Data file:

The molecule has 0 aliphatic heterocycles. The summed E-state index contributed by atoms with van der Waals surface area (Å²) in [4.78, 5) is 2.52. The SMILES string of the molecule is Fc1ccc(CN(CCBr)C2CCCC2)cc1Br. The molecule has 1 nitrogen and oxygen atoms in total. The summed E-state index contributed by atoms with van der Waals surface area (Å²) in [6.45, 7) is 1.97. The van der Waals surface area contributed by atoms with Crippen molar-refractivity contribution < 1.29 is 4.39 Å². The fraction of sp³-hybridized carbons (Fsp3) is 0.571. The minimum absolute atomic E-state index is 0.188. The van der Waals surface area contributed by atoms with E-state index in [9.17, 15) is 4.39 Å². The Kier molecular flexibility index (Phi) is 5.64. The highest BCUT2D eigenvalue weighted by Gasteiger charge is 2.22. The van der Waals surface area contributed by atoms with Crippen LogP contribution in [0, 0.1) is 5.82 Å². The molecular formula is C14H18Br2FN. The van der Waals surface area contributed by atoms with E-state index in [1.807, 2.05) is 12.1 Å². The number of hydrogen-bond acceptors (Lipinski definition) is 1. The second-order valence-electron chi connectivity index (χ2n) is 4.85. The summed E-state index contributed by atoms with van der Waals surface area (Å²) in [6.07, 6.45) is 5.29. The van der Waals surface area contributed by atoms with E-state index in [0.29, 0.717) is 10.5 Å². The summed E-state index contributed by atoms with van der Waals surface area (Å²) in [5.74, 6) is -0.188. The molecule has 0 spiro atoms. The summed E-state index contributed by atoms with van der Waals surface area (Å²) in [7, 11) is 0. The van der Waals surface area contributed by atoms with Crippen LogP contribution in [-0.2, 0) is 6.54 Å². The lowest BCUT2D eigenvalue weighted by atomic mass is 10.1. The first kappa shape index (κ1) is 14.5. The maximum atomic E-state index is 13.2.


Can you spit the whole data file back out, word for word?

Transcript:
The molecule has 0 aliphatic heterocycles. The summed E-state index contributed by atoms with van der Waals surface area (Å²) in [4.78, 5) is 2.52. The SMILES string of the molecule is Fc1ccc(CN(CCBr)C2CCCC2)cc1Br. The molecule has 1 nitrogen and oxygen atoms in total. The summed E-state index contributed by atoms with van der Waals surface area (Å²) in [6.45, 7) is 1.97. The van der Waals surface area contributed by atoms with Crippen molar-refractivity contribution < 1.29 is 4.39 Å². The fraction of sp³-hybridized carbons (Fsp3) is 0.571. The minimum absolute atomic E-state index is 0.188. The van der Waals surface area contributed by atoms with E-state index in [9.17, 15) is 4.39 Å². The Kier molecular flexibility index (Phi) is 5.64. The highest BCUT2D eigenvalue weighted by Gasteiger charge is 2.22. The van der Waals surface area contributed by atoms with Crippen LogP contribution in [0, 0.1) is 5.82 Å². The molecular formula is C14H18Br2FN. The van der Waals surface area contributed by atoms with E-state index in [1.807, 2.05) is 12.1 Å². The number of hydrogen-bond acceptors (Lipinski definition) is 1. The second-order valence-electron chi connectivity index (χ2n) is 4.85. The summed E-state index contributed by atoms with van der Waals surface area (Å²) in [6.07, 6.45) is 5.29. The van der Waals surface area contributed by atoms with E-state index in [0.29, 0.717) is 10.5 Å². The summed E-state index contributed by atoms with van der Waals surface area (Å²) in [5.74, 6) is -0.188. The molecule has 0 spiro atoms. The summed E-state index contributed by atoms with van der Waals surface area (Å²) in [7, 11) is 0. The van der Waals surface area contributed by atoms with Crippen LogP contribution in [-0.2, 0) is 6.54 Å². The lowest BCUT2D eigenvalue weighted by atomic mass is 10.1. The first kappa shape index (κ1) is 14.5. The maximum atomic E-state index is 13.2.